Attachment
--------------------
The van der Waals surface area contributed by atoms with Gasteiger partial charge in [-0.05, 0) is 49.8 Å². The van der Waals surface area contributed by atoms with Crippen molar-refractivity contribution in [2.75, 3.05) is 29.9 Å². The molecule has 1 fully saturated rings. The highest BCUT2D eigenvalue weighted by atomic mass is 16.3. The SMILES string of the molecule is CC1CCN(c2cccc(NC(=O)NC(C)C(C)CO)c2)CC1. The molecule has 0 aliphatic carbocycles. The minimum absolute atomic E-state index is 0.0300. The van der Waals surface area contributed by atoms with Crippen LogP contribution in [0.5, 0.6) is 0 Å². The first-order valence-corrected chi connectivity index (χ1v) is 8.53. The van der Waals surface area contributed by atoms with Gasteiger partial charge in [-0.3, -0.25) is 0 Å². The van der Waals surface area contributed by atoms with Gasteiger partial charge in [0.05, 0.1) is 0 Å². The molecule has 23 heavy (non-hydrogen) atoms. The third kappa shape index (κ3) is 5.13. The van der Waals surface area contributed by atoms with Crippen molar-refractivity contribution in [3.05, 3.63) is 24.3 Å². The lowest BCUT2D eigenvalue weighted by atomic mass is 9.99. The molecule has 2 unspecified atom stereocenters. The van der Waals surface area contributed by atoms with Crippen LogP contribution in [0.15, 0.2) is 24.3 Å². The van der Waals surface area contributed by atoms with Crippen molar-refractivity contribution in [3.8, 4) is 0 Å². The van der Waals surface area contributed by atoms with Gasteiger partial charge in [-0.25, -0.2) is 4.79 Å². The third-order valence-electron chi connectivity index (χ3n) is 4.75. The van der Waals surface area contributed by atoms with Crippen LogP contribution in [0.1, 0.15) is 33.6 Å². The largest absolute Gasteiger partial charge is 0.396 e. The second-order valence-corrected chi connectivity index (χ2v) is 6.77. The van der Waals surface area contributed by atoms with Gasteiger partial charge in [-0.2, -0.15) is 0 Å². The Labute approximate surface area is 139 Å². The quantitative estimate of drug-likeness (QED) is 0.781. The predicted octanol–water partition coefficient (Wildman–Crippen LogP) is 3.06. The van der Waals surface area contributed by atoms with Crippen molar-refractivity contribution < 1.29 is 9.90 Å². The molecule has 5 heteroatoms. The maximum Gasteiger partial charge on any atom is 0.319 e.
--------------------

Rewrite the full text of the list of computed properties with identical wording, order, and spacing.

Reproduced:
The van der Waals surface area contributed by atoms with Gasteiger partial charge in [-0.05, 0) is 49.8 Å². The van der Waals surface area contributed by atoms with Crippen molar-refractivity contribution in [2.75, 3.05) is 29.9 Å². The molecule has 1 fully saturated rings. The highest BCUT2D eigenvalue weighted by atomic mass is 16.3. The SMILES string of the molecule is CC1CCN(c2cccc(NC(=O)NC(C)C(C)CO)c2)CC1. The molecule has 0 aliphatic carbocycles. The minimum absolute atomic E-state index is 0.0300. The van der Waals surface area contributed by atoms with Crippen LogP contribution in [0.5, 0.6) is 0 Å². The first-order valence-corrected chi connectivity index (χ1v) is 8.53. The van der Waals surface area contributed by atoms with Gasteiger partial charge in [-0.3, -0.25) is 0 Å². The van der Waals surface area contributed by atoms with Gasteiger partial charge in [0.05, 0.1) is 0 Å². The molecule has 23 heavy (non-hydrogen) atoms. The third kappa shape index (κ3) is 5.13. The van der Waals surface area contributed by atoms with Crippen molar-refractivity contribution in [3.05, 3.63) is 24.3 Å². The lowest BCUT2D eigenvalue weighted by atomic mass is 9.99. The molecule has 2 unspecified atom stereocenters. The van der Waals surface area contributed by atoms with Crippen LogP contribution in [0.15, 0.2) is 24.3 Å². The van der Waals surface area contributed by atoms with Crippen molar-refractivity contribution in [3.8, 4) is 0 Å². The van der Waals surface area contributed by atoms with Gasteiger partial charge in [-0.25, -0.2) is 4.79 Å². The third-order valence-electron chi connectivity index (χ3n) is 4.75. The van der Waals surface area contributed by atoms with Crippen LogP contribution in [0.1, 0.15) is 33.6 Å². The largest absolute Gasteiger partial charge is 0.396 e. The second-order valence-corrected chi connectivity index (χ2v) is 6.77. The van der Waals surface area contributed by atoms with Gasteiger partial charge in [-0.2, -0.15) is 0 Å². The Labute approximate surface area is 139 Å². The quantitative estimate of drug-likeness (QED) is 0.781. The predicted octanol–water partition coefficient (Wildman–Crippen LogP) is 3.06. The van der Waals surface area contributed by atoms with Crippen molar-refractivity contribution < 1.29 is 9.90 Å². The molecule has 5 heteroatoms. The maximum Gasteiger partial charge on any atom is 0.319 e.